Originally written for LeftLion.
Following the success of Sound It Out, which took a fond look at Teesside’s last surviving record shop, Nottingham director’s Jeanie Finlay’s latest documentary, The Great Hip Hop Hoax, is now on general release across the UK. A day before its commercial opening night in Dundee, the original home of its central characters, Broadway hosted a special screening and Q&A, hosted by Sarah Lutton, programme advisor for the London Film Festival.
As Jeanie Finlay explained, the film-making process was littered with obstacles. Its two protagonists were no longer on speaking terms, and securing permission to film their story proved to be a lengthy uphill struggle. Given the breathtaking scale of the deception which the movie documents, this is perhaps scarcely surprising.
Thirteen years ago, Billy Boyd and Gavin Bain were a pair of talented and ambitious hip hop MCs, seeking a foothold in the music industry, but constantly thwarted by the mere fact of their Scottishness. At an audition for Warner Brothers, they were practically laughed out of the room, dismissed as “the rapping Proclaimers.”
However, once Boyd and Bain decided to re-invent themselves as Silibil ‘n Brains – a bratty, hell-raising and downright obnoxious skate-rap duo from Huntington Beach in California – doors that had previously been closed suddenly swung open. Signed up in 2004 by showbiz mogul Jonathan Shalit, manager of the likes of Charlotte Church, Myleene Klass and N-Dubz, they soon found themselves larging it in London on a hefty advance, widely tipped as rap’s Next Big Thing.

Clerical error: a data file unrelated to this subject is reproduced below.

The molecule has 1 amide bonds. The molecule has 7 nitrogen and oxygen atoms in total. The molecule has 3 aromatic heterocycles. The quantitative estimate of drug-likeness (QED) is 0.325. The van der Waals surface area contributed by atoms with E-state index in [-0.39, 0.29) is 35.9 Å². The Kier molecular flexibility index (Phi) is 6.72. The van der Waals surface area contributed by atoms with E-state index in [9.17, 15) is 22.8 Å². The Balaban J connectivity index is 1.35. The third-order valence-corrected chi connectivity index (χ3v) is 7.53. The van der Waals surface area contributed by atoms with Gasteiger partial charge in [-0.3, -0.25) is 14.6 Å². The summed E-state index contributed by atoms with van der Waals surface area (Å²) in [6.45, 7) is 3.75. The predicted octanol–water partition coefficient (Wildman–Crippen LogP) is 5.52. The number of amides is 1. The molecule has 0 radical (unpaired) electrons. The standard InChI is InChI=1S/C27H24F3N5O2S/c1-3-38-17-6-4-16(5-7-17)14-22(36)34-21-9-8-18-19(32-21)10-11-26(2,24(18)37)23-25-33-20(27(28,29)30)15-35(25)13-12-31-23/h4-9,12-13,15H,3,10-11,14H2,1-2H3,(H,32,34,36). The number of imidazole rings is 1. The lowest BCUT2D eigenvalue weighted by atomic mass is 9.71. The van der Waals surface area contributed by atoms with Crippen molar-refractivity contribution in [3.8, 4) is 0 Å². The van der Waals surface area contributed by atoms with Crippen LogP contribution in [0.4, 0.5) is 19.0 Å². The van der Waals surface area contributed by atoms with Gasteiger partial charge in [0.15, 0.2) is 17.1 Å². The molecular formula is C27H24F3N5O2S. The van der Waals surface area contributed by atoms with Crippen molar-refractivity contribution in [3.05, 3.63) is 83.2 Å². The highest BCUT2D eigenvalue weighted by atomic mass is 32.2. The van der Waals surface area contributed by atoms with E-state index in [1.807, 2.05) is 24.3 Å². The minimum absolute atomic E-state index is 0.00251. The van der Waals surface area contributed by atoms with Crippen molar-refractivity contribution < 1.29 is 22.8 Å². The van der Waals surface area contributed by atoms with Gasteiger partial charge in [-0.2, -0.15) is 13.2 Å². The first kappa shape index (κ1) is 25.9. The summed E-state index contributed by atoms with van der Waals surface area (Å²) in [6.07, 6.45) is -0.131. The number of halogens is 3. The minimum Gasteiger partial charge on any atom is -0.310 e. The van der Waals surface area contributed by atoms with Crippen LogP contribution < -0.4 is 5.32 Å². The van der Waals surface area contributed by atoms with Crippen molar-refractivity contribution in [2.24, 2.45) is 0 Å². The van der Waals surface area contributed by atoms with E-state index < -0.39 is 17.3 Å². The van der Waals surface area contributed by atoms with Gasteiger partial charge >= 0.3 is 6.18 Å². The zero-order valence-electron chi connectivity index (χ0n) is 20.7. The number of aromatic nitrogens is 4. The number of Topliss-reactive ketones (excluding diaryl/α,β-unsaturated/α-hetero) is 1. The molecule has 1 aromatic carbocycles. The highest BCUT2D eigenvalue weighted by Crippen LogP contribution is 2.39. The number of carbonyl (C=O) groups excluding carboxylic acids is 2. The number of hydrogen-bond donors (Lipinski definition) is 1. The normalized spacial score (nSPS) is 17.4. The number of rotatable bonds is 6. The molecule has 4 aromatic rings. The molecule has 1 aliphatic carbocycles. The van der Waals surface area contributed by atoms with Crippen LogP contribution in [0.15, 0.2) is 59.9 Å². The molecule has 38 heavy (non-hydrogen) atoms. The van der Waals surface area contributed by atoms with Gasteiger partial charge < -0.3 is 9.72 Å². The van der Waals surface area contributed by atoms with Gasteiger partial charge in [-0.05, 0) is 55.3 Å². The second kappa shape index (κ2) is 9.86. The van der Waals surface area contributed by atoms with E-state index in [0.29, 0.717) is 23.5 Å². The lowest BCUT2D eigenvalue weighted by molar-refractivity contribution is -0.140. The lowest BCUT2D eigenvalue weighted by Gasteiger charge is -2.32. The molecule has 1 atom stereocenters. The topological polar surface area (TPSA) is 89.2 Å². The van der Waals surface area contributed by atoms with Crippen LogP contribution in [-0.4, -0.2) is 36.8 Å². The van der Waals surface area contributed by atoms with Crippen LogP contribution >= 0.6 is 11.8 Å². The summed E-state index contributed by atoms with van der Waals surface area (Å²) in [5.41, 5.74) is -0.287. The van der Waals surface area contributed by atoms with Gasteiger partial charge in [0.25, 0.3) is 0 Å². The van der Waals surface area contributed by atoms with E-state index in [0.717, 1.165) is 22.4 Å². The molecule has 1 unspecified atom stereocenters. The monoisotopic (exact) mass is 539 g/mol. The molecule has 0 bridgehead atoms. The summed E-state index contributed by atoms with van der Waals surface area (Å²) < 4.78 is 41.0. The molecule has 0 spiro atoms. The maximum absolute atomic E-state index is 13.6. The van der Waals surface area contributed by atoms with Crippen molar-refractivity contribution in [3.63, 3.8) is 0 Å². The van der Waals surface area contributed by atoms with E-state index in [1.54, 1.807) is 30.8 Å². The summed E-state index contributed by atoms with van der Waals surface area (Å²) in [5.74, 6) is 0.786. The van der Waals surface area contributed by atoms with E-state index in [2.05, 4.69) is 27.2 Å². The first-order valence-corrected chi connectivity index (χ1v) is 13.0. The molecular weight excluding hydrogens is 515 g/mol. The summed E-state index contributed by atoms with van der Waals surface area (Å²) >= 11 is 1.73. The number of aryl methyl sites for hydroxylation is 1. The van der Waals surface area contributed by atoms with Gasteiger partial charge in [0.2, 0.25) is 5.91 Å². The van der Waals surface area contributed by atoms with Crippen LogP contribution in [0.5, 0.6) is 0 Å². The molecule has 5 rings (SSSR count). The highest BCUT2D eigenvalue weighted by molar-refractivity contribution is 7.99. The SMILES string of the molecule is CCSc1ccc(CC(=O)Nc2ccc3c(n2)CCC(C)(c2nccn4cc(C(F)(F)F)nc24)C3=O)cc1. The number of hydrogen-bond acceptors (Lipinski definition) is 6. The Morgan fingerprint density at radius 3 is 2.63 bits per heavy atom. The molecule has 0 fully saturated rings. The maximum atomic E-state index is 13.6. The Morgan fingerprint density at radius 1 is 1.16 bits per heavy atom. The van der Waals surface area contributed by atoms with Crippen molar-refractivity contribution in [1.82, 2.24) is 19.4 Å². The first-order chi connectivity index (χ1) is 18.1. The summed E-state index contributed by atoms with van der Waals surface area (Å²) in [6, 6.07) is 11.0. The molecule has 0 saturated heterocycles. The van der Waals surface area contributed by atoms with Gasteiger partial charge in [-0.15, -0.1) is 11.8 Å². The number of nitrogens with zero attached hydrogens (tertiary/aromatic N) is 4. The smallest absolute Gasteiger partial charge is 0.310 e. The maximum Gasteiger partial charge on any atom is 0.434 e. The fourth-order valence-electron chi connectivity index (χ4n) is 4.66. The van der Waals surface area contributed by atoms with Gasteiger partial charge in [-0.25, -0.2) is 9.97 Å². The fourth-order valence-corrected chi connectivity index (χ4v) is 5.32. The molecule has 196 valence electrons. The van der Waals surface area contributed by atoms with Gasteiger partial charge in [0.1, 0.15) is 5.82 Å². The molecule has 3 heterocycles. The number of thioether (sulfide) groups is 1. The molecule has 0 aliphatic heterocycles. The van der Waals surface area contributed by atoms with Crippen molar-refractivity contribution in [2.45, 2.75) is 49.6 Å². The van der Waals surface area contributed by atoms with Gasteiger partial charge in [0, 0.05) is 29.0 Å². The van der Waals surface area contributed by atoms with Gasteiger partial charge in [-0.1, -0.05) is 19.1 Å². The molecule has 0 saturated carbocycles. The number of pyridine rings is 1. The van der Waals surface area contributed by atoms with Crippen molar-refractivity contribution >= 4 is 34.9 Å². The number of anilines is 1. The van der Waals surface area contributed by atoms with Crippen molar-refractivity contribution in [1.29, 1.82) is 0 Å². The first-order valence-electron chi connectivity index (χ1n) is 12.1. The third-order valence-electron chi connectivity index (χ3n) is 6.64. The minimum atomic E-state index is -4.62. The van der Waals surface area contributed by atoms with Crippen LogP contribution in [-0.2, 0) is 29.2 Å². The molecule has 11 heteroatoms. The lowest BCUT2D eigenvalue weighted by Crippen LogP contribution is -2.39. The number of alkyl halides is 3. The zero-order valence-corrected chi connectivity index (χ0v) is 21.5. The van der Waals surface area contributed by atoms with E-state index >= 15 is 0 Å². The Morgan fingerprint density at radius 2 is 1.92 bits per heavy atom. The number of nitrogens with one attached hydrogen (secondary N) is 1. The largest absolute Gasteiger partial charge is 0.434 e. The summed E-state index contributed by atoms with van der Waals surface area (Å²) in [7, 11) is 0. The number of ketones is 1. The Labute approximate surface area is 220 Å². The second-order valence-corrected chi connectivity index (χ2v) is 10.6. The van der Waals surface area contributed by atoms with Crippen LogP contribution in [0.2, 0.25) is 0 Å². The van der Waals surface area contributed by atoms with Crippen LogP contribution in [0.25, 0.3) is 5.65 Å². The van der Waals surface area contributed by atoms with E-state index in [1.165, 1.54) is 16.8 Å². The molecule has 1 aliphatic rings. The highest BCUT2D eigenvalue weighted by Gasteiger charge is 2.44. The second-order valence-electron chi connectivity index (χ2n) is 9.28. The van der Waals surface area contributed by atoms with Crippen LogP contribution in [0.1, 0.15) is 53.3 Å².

Throughout this time, Billy and Gavin – neither of whom had ever visited the USA – played their Silibil ‘n Brains roles to perfection, fooling everyone they met and never letting their meticulously constructed personas slip for a second. Consumed by their alter-egos, they partied hard and behaved atrociously, as Gavin’s obsessively captured video footage demonstrates. The mask only threatened to slip once: backstage at the Brit Awards, as a bemused Daniel Bedingfield perceptively queried Billy’s Californian accent. (“But I thought you were Scottish?”)
If the era of social media had dawned a few years earlier, Silibil ‘n Brains wouldn’t have lasted five minutes; one tweet from a former classmate, and the game would have been up. But as the deception continued unchallenged, the internal tensions grew, ultimately reaching a breaking point which torpedoed Billy and Gavin’s friendship.
Cutting between archive footage, present-day interviews with the chastened and reflective pair (conducted separately, and spread over several years), and Jon Burgerman’s comic animated re-stagings of certain key scenes, the film skilfully tells a story that is by turns funny, shocking, touching and agonising. Having wormed their way into a subculture that sets great store on “keeping it real”, the fakers had unwittingly signed a Faustian pact – and while their downfall might have been inevitable, their failure to foresee it lends them an “innocents abroad” quality that even the worst of their excesses cannot fully smother.
For Jeanie Finlay, “trying to navigate between two known liars” was an immensely challenging process, as she sought to unpick the truth from a pair of unreliable witnesses whose mutual hostility remained undimmed. “I felt like a terrible divorce lawyer”, she confessed, fielding questions after the screening.
The tale does have a happier coda, though. The Great Hip Hop Hoax received its world premiere earlier this year, at the SXSW Festival in Austin, Texas, and both Gavin and Billy flew over with Jeanie for the occasion, reunited for the first time since their bust-up. Buoyed the renewed interest, they are now rumoured to be working on a comeback album. Perhaps there’s a loophole in that Faustian pact after all.
Originally published in the Nottingham Post.